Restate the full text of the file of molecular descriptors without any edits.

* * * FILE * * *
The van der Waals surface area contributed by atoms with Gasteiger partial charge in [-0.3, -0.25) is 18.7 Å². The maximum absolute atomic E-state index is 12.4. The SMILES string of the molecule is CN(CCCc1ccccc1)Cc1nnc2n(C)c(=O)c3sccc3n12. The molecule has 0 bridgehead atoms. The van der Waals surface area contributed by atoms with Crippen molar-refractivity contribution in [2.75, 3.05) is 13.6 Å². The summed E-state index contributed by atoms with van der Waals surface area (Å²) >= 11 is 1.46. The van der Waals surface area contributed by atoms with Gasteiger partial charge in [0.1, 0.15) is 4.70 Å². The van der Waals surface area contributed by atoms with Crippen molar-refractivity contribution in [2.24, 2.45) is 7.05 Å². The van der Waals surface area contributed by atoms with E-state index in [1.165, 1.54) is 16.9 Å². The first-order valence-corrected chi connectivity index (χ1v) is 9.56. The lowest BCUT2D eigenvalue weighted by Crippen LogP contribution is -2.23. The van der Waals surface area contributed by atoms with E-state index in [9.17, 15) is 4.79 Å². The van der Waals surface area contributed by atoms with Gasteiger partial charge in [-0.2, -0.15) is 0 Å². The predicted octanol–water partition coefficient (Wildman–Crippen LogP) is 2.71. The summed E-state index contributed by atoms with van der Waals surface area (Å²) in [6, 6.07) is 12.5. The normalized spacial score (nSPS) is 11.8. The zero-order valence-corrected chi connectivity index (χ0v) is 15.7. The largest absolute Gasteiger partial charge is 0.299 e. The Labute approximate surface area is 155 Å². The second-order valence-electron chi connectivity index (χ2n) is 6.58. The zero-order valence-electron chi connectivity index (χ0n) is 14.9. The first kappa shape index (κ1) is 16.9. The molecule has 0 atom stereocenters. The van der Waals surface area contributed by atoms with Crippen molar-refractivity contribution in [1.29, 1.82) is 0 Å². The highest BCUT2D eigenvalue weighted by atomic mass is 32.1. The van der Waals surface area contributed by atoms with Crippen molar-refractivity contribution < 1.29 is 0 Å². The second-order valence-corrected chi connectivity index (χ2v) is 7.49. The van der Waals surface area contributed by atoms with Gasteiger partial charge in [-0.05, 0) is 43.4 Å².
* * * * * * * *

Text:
The van der Waals surface area contributed by atoms with Gasteiger partial charge in [-0.3, -0.25) is 18.7 Å². The maximum absolute atomic E-state index is 12.4. The SMILES string of the molecule is CN(CCCc1ccccc1)Cc1nnc2n(C)c(=O)c3sccc3n12. The molecule has 0 bridgehead atoms. The van der Waals surface area contributed by atoms with Crippen molar-refractivity contribution in [2.75, 3.05) is 13.6 Å². The summed E-state index contributed by atoms with van der Waals surface area (Å²) >= 11 is 1.46. The van der Waals surface area contributed by atoms with Gasteiger partial charge in [0.1, 0.15) is 4.70 Å². The van der Waals surface area contributed by atoms with Crippen molar-refractivity contribution in [2.24, 2.45) is 7.05 Å². The van der Waals surface area contributed by atoms with E-state index in [1.165, 1.54) is 16.9 Å². The first-order valence-corrected chi connectivity index (χ1v) is 9.56. The lowest BCUT2D eigenvalue weighted by Crippen LogP contribution is -2.23. The van der Waals surface area contributed by atoms with E-state index in [9.17, 15) is 4.79 Å². The van der Waals surface area contributed by atoms with Gasteiger partial charge in [-0.2, -0.15) is 0 Å². The predicted octanol–water partition coefficient (Wildman–Crippen LogP) is 2.71. The summed E-state index contributed by atoms with van der Waals surface area (Å²) in [6, 6.07) is 12.5. The normalized spacial score (nSPS) is 11.8. The zero-order valence-corrected chi connectivity index (χ0v) is 15.7. The largest absolute Gasteiger partial charge is 0.299 e. The Labute approximate surface area is 155 Å². The second-order valence-electron chi connectivity index (χ2n) is 6.58. The zero-order valence-electron chi connectivity index (χ0n) is 14.9. The first kappa shape index (κ1) is 16.9. The molecule has 0 atom stereocenters. The van der Waals surface area contributed by atoms with Crippen molar-refractivity contribution in [1.29, 1.82) is 0 Å². The highest BCUT2D eigenvalue weighted by atomic mass is 32.1. The van der Waals surface area contributed by atoms with Crippen molar-refractivity contribution < 1.29 is 0 Å². The second-order valence-corrected chi connectivity index (χ2v) is 7.49. The van der Waals surface area contributed by atoms with Gasteiger partial charge in [-0.05, 0) is 43.4 Å².